Saturday, 26 September 2009

When ATMs get greedy!

My relationship with cash machines is fraught at the best of times, but I think this one last night in Balham was conspiring with my bank in a deliberate ploy to make me go overdrawn! Exactly what notes was it dispensing if it could only do so in multiples of £200?!

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Monday, 14 September 2009

Tube tourism

By any standards, the London Underground has its fair share of cod folklore clinging to it, regardless of a paucity of connection to any degree of reality, and a recent edition of The London Paper added to this. The story seems to have had its genesis in a more measured piece on the BBC News website (and then followed up by Time Out), but expanded on the fantasy factor several-fold:

London tourism goes down the Tube

By Dominic Tobin

DOZENS of abandoned stations on the Underground could be opened for spooky tourist trips if a former banker's idea is given the green light.

There are around 30 disused stations on the Tube network along its 255 miles of track which have closed due to lack or use or station and line relocations.

They became known as "ghost stations" because they have been left in exactly the same state - except they are eerily empty and silent.

Entrepreneur Ajit Chambers wants to run tours of the stations and allow visitors to walk along unused tracks.

He plans to set up exhibitions of the larger-than-life characters and bizarre stories behind the development of the Underground. Aldwych/Strand on the Piccadilly line and the old Jubilee line platforms at Charing Cross are already available for use by film crews, but Chambers' company would pay for safety improvements to the 26 other stations for visits by tourists. He also wants to open 40 shelters on the network used during the Second World War.

Chambers told BBC London: "I'm opening them up as a tourist adventure... you go to a small door and literally go down into something that hasn't been opened since the 1940s."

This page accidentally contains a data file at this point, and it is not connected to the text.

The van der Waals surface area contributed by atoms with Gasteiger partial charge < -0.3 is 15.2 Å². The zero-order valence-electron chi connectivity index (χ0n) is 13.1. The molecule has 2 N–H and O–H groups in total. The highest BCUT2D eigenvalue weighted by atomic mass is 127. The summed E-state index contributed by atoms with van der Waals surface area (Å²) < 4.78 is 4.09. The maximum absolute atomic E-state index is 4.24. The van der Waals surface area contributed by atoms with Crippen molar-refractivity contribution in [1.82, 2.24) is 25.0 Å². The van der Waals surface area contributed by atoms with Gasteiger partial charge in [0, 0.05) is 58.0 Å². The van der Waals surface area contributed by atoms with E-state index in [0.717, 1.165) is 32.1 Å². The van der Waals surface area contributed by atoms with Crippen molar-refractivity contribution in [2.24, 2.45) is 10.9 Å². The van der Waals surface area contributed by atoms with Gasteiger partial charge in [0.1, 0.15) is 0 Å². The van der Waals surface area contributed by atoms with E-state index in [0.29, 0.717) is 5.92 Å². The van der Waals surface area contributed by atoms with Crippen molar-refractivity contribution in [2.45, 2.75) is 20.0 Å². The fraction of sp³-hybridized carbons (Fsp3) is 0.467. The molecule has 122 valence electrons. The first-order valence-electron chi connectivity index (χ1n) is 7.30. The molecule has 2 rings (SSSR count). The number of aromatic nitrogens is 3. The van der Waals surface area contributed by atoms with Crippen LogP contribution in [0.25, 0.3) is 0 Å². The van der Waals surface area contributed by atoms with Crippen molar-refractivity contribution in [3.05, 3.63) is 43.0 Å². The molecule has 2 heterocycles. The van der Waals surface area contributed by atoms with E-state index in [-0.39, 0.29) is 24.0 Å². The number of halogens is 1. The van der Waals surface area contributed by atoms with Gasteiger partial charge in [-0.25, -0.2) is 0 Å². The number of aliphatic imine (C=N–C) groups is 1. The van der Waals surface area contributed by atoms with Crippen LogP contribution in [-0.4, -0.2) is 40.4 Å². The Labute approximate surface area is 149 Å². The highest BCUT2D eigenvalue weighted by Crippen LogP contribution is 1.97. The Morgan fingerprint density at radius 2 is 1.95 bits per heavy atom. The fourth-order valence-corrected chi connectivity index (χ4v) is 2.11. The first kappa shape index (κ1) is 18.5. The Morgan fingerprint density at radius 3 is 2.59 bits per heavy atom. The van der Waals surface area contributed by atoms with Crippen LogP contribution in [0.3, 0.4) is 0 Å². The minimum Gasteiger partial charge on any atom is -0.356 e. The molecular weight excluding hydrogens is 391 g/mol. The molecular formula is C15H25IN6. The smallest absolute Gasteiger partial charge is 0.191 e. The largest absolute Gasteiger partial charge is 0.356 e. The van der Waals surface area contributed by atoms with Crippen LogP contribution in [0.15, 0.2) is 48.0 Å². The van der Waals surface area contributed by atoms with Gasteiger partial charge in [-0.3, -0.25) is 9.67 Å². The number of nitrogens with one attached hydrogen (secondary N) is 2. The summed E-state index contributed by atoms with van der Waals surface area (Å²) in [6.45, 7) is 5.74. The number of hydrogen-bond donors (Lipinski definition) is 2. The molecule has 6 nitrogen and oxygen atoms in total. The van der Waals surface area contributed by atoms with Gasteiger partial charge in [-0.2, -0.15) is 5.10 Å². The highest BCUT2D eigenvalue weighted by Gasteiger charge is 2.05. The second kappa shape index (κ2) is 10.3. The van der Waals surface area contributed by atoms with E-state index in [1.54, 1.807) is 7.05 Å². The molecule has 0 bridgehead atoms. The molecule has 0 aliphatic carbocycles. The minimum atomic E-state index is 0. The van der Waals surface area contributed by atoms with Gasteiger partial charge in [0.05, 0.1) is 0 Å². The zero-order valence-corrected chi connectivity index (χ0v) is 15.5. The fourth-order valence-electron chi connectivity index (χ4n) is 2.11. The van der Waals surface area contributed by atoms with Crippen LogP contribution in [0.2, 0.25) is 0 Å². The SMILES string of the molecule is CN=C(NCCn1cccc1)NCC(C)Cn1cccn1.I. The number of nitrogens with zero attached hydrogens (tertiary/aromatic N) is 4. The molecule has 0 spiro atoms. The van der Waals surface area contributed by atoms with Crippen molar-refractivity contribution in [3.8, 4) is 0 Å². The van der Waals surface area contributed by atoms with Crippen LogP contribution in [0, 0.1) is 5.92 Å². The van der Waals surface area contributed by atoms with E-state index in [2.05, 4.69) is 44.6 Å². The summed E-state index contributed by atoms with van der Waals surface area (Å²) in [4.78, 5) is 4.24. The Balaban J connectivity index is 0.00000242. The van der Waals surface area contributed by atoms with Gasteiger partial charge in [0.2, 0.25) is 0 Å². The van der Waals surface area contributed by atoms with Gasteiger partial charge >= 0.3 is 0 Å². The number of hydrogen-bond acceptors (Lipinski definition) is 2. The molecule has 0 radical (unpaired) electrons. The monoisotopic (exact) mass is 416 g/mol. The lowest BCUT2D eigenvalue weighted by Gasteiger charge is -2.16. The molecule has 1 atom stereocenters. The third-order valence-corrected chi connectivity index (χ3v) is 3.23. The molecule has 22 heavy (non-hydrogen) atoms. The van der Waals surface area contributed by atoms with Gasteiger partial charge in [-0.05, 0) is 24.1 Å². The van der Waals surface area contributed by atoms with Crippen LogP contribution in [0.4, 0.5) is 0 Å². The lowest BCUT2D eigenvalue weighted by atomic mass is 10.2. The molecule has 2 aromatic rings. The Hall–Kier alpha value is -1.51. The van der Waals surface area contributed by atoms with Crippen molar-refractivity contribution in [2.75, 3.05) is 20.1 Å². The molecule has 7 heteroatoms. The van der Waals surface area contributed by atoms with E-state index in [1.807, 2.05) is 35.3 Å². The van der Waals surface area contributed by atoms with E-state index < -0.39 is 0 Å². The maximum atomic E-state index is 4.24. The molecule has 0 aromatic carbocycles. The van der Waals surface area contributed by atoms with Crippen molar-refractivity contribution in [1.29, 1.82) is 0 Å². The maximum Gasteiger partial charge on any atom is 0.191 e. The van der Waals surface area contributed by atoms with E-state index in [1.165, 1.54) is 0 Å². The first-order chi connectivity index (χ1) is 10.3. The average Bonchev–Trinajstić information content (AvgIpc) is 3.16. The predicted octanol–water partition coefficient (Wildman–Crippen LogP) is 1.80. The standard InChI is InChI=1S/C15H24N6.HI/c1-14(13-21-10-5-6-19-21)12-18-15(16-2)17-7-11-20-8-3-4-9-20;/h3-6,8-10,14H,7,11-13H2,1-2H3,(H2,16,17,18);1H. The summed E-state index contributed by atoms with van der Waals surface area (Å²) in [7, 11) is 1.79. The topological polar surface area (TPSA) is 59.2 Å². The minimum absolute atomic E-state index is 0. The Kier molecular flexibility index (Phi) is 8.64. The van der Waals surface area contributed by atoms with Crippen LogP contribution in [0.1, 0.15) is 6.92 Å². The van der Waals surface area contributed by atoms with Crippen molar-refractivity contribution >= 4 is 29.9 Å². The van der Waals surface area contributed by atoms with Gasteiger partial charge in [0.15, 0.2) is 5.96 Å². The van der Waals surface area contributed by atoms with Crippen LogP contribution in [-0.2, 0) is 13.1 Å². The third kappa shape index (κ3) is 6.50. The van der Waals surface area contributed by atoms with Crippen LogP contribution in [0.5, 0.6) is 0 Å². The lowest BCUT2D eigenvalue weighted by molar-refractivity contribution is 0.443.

The entrepreneur said he had given up a career in investment banking to sink his money into forming The Old London underground Company. Chambers says of the panel of BBC's Dragon's Den had expressed an interest in the project and at a public meeting last month, Mayor Boris Johnson said of the plan: "It is brilliant. I love it."

A Transport for London spokeswoman said: "The cost of reopening the stations would be huge. We have no plans to reopen them."


Northern Line

King William Street
North End
City Road
South Kentish Town

Piccadilly Line
Brompton Road
Hounslow Town
Park Royal & Twyford Abbey
Down Street
York Road
Osterley & Spring Grove

District Line
St Mary's
Mark Lane
South Acton

Metropolitan Line
Marlborough Road
Uxbridge Road
Quainton Road
Waddesdon Manor
Granborough Road
Winslow Road
Verney Junction

Jubilee Line
Charing Cross

East London Line

Central Line
British Museum
North Weald
Blake Hall
Hard to know where to start with something as preposterous as this, but in the first instance it's worth pointing out that around half of the 28 stations named above are surface ones, so the "Underground" element is fairly low, and in most cases there is little evidence that there was a station at all. The trackbed may widen in places, but the platforms are long-gone, whilst station buildings - if they still exist at all - have since moved onto "other duties." The most questionable inclusions on the list are the final three Central line stations, as the route covered by them (sans Blake Hall station, now a private residence) is now run as the heritage Epping Ongar Railway.